What are the latest developments concerning environmental legislation globally? We’ve picked out some highlights for you for December 2020.
Germany’s new battery law comes into force on 1st January 2021. As the joint take-back scheme, Stiftung GRS, was abandoned at the beginning of this year, there will be competition between manufacturer-owned schemes in the future, which may result in numerous questions.
Due to the fact that Landbell Group is an operator of manufacturer-owned take-back schemes, we have created a FAQ section on our website with answers to these questions, along with further information about which rules and processes will continue as they are in Germany and which ones have changed. Click here to read the FAQs.
Following the approval of the German parliament a few weeks ago (see article from previous COMPASS), the amendments to the German battery law have now been published in the Official Journal. They will thus enter into force on 1 January 2021 as planned.
Among other things, the new battery law provides for an increase in the collection rate of waste portable batteries to 50% and the abolition of the so-called joint take-back scheme, Stiftung GRS, mentioned above.
The official publication of the amendments can be found here. A consolidated version of the new battery law, which includes both the amendments and the unchanged provisions of the old battery law is currently being prepared.
The German government has published a draft amendment of the country’s packaging law which aims to implement certain requirements of the European Single-Use Plastics (SUP) Directive and Article 8a of the revised Waste Framework Directive, and to update other provisions of the law. The draft still has to be approved by both the government and parliament.
The requirements of the SUP Directive are implemented almost exactly. From 2025, for example, certain disposable plastic drinks bottles must have a minimum recyclate content of 25%. However, Germany plans to expand the already existing deposit return scheme for certain single-use plastic beverage bottles and cans to all bottles and cans regardless of the drink they contain.
In order to improve enforcement of the extended producer responsibility (EPR) regulations set out in the packaging law, online marketplaces and fulfilment service providers will have to ensure that retailers are registered with a packaging scheme. In addition, manufacturers based outside of Germany will also be able to appoint an authorised representative.
Moreover, the draft clearly aims to clarify that composite packaging will continue to be allocated to the corresponding main material type. An amendment to the law which came into force at the beginning of October 2020 initially introduced a different definition of composite packaging (see article from the October edition of COMPASS).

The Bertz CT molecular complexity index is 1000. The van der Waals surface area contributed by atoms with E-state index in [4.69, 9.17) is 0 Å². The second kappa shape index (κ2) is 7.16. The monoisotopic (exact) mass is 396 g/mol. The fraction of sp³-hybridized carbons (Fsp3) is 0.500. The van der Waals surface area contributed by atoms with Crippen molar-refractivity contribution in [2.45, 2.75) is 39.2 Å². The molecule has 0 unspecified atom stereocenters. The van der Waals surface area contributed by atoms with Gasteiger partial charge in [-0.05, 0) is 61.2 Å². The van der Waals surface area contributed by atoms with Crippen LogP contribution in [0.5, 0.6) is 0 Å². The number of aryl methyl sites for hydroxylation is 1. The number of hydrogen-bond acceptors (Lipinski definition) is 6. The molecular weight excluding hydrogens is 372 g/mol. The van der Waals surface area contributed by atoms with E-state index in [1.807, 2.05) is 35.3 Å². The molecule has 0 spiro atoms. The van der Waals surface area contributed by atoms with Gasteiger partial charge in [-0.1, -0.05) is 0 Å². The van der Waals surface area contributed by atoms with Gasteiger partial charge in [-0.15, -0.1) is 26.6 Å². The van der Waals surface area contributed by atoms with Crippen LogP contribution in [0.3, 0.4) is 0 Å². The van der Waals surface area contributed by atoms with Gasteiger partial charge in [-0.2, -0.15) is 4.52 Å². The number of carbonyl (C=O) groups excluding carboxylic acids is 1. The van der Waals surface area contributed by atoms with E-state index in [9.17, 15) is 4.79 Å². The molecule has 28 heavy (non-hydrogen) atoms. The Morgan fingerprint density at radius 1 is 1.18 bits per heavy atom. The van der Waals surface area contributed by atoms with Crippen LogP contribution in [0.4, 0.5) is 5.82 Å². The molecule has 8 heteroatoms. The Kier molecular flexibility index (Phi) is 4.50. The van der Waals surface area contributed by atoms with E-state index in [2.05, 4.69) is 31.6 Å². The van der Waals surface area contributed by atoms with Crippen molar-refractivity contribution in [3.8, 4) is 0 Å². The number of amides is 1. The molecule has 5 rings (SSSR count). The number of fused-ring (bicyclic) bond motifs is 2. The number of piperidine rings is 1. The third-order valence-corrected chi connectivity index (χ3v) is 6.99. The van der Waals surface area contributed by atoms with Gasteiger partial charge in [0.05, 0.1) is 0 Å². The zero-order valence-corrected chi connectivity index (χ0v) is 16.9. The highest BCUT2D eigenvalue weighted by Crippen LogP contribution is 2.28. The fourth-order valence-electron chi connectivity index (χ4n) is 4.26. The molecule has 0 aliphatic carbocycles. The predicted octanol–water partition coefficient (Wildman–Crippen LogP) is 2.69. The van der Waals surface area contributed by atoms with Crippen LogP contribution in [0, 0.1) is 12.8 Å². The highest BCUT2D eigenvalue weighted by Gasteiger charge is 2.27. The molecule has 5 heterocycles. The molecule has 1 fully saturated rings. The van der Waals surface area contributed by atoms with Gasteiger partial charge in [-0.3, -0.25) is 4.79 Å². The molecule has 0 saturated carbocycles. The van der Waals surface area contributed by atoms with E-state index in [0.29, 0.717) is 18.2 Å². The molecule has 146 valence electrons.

In parallel, the European Commission is also working on a new legal framework for packaging. The planned revision of the Packaging Directive focuses on waste prevention and updated packaging design requirements also ensuring that, by 2030, all packaging is reusable or recyclable in an economically viable manner as envisioned in the EU’s plastics strategy.
The Commission has recently launched a public consultation on the subject, which will run until 6 January 2021 (see article from previous COMPASS).
The European Commission is developing options for the calculation, verification and reporting of recycled content. Its Directorate-General for Environment has just commissioned consultancy firm Eunomia to carry out a new study on this topic. Landbell Group company European Recycling Platform (ERP) participated at a recent online stakeholder workshop hosted by Eunomia, where the outline of the study and the working packages were discussed.
The goal of the study is to assist the Commission in developing a set of options to:
The study is triggered by the European Green Deal and the new Circular Economy Action Plan which both make commitments to increase the recycling of plastics, boost the uptake of recycled content and, thereby, reduce the use of virgin materials.
The project will run over the next two years. Three additional stakeholder workshops are planned for March, June, and September 2021 which ERP will contribute to and attend.
Germany’s Environment Protection Agency (UBA) has published a new report on the producer responsibility of third country producers in e-commerce. Third country producers are companies that are not based in Germany, but deliver products to consumers in the country.
The report looks at the growing problem of how to hold third-country producers responsible for managing their end-of-life products and packaging when selling products to Germany through electronic marketplaces.
This is a topic the European Commission will also address in its upcoming EPR guidance to EU member states as this is a pressing issue in all EU countries.
At present, neither the operators of electronic marketplaces, nor the fulfillment service providers have any obligations under Germany’s WEEE, battery and packaging legislation.
Given the growing amount of third country products making their way into Europe through these platforms, UBA proposes to assign new roles to online retailers and fulfillment service providers and to legally require them to check whether producers are fulfilling their producer responsibilities and are properly registered with the responsible authorities.
The full report can be downloaded here.
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